You are assuming that the British military was given the same slides (or very similar ones) as Sweden (and that the slide shown in R. Lindström's presentation is the only one detailing the armor protection of the Leopard 2), that's quite a lot of assumptions...

 

I don't think the British assessment was wrong, nor that the 350 mm protection cited by Taylor's book are incorrect - it seems that Mr. Taylor just didn't specify the area/arc that is protected. The hull armor of the Leopard 2 (and with that also the minimum overall frontal protection) offers circa 350 mm steel equivalent protection according the Swedish leaks. The turret armor likely provides a minimum of 350 mm steel equivalent protection along the frontal arc. Both two possibile and more reasonable explanations than "the Brits misinterpretting the slides" - specifically considering that they were always focused on protection along the frontal arc, rather than protection only from heads-on.

 

The Challenger 1, Chieftain with Stillbrew armor, M1A1 HA and Challenger 2 proposals were all better protected than the Leopard 2 in one or multiple ways.

 

On 4/14/2019 at 6:42 PM, Scav said:

We also have to remember that the UK didn't like highly sloped armour plates, hence why they didn't use it on their tank (resulting in higher weight with worse armour protection on CR1), resulting in fairly large areas that could be considered "poorly protected" by the UK.

 

Which given that even Rheinmetall's 105 mm smoothbore gun firing a rather primitive APFSDS round (by modern standards) could defeat similarly sloped steel plates of similiar thickness shows that it wasn't a terrible idea not to rely on sloped armor. HEAT rounds depend on trajectory and fuze (Obus G for example comes really close to defeat the sloped glacis plate of the Abrams) also should be kept in mind.

 

On 4/14/2019 at 6:42 PM, Scav said:

What's the "cheaper option"?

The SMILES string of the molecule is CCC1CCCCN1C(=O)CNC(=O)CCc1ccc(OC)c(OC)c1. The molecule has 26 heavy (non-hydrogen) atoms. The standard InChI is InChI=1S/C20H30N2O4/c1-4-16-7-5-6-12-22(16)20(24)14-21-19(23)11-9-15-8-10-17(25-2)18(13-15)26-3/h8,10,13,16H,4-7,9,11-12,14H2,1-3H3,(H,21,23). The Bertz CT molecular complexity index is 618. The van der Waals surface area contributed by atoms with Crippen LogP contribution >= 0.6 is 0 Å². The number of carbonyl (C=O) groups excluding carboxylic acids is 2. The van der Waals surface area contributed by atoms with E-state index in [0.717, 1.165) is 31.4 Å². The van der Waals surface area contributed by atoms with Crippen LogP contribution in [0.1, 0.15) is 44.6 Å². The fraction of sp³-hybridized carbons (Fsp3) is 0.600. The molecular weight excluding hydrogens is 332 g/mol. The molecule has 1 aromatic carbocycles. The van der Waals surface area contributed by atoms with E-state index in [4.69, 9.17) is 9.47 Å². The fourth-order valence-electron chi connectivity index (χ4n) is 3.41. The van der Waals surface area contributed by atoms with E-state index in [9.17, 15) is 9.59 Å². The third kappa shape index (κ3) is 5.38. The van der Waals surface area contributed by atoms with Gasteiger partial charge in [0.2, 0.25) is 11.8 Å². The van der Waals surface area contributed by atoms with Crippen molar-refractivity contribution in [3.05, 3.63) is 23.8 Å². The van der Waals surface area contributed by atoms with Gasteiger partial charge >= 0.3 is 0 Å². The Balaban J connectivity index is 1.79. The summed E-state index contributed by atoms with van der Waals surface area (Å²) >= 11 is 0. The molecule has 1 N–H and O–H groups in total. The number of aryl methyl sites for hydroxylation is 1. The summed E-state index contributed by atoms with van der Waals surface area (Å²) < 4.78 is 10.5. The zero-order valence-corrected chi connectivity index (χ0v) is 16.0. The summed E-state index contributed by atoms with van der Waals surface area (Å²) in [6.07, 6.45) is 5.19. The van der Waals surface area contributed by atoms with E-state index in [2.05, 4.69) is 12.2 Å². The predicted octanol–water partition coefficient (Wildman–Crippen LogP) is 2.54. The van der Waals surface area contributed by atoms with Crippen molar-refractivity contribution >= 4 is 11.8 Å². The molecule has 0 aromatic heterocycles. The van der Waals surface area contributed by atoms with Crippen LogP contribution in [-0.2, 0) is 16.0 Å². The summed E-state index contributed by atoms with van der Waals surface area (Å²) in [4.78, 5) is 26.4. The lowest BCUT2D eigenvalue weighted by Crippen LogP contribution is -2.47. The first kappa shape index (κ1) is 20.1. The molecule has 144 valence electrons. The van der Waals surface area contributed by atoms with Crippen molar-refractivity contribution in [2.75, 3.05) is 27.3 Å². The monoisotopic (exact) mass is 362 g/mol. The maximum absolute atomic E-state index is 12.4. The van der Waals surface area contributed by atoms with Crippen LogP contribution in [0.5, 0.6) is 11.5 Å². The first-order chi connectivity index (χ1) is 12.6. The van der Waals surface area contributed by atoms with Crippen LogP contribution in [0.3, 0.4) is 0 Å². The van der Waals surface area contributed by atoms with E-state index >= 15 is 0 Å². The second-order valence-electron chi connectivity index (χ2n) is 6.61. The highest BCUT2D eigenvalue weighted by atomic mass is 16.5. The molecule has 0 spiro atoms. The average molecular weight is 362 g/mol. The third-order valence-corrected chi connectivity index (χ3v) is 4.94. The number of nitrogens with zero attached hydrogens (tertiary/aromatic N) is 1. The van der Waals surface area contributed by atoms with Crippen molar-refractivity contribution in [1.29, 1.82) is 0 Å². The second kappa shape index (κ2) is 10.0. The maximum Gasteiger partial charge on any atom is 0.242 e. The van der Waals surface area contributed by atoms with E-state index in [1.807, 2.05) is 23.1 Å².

Using older hulls.....?

 

Using old tanks (turrets and hulls) without replacing the turret armor inserts. Sort of like upgrading the Leopard 1A1A1 to the Leopard 1A5 rather than the better Leopard 1A3 & 1A4, because it was cheaper and more such tanks were available.

Share this post


Link to post
Share on other sites
On 4/16/2019 at 11:53 PM, SH_MM said:

This is your interpretation of the slide. The slide just speaks about the "German model", which at the time probably was the version that Germany was planning to field. It doesn't say anywhere that the German model is a vehicle from the eight batch, that is something that you (falsely) concluded by assuming that the "German model" refers to the TVMs. That Germany at the time when the documents were transfered to Sweden (i.e. 1990-1991) was planning to keep a larger tank fleet - all upgraded to a similar standard.

And the version Germany was planning to field was...... TVM.

 

On 4/16/2019 at 11:53 PM, SH_MM said:

This is not reported, but Hilmes wrote that the poor protection in relation to the other offers was one of the factors for the improved armor arrays of the later Leopard 2A4. Don't forget that the Brits concluded that the turret armor of the Leopard 2 offers less protection against APFSDS than the Chieftain Mk. 10's Stillbrew armor package.

Yeah, and it's probably not entirely correct as they were using cast armour for both the base and the add-on, add the rubber to this and they reached 480-540mm LOS.

If going by LOS, sure it's better, but because both parts were cast and the rubber seems to be included in the overal thickness, the actual protection would be substantially lower, I don't think it would be much better than leo 2's turret.

(they also get to that LOS through angle, which is less effective than vertical armour per LOS against long rods)

 

On 4/16/2019 at 11:53 PM, SH_MM said:

You are assuming that the British military was given the same slides (or very similar ones) as Sweden (and that the slide shown in R. Lindström's presentation is the only one detailing the armor protection of the Leopard 2), that's quite a lot of assumptions...

Why wouldn't they?

The part about leopard 2 "improved" probably wasn't added yet, but I'm sure they gave the info on the other versions somehow, why make a new graph for every country you're planning on selling the tank to?

It's not an unreasonable assumption.

 

On 4/16/2019 at 11:53 PM, SH_MM said:

I don't think the British assessment was wrong, nor that the 350 mm protection cited by Taylor's book are incorrect - it seems that Mr. Taylor just didn't specify the area/arc that is protected. The hull armor of the Leopard 2 (and with that also the minimum overall frontal protection) offers circa 350 mm steel equivalent protection according the Swedish leaks. The turret armor likely provides a minimum of 350 mm steel equivalent protection along the frontal arc. Both two possibile and more reasonable explanations than "the Brits misinterpretting the slides" - specifically considering that they were always focused on protection along the frontal arc, rather than protection only from heads-on.

If it's 350mm for the frontal arc, then it can only be talking about the frontal armour, not the sides.

And 350mm seems too high for the hull (from the front).

 

On 4/16/2019 at 11:53 PM, SH_MM said: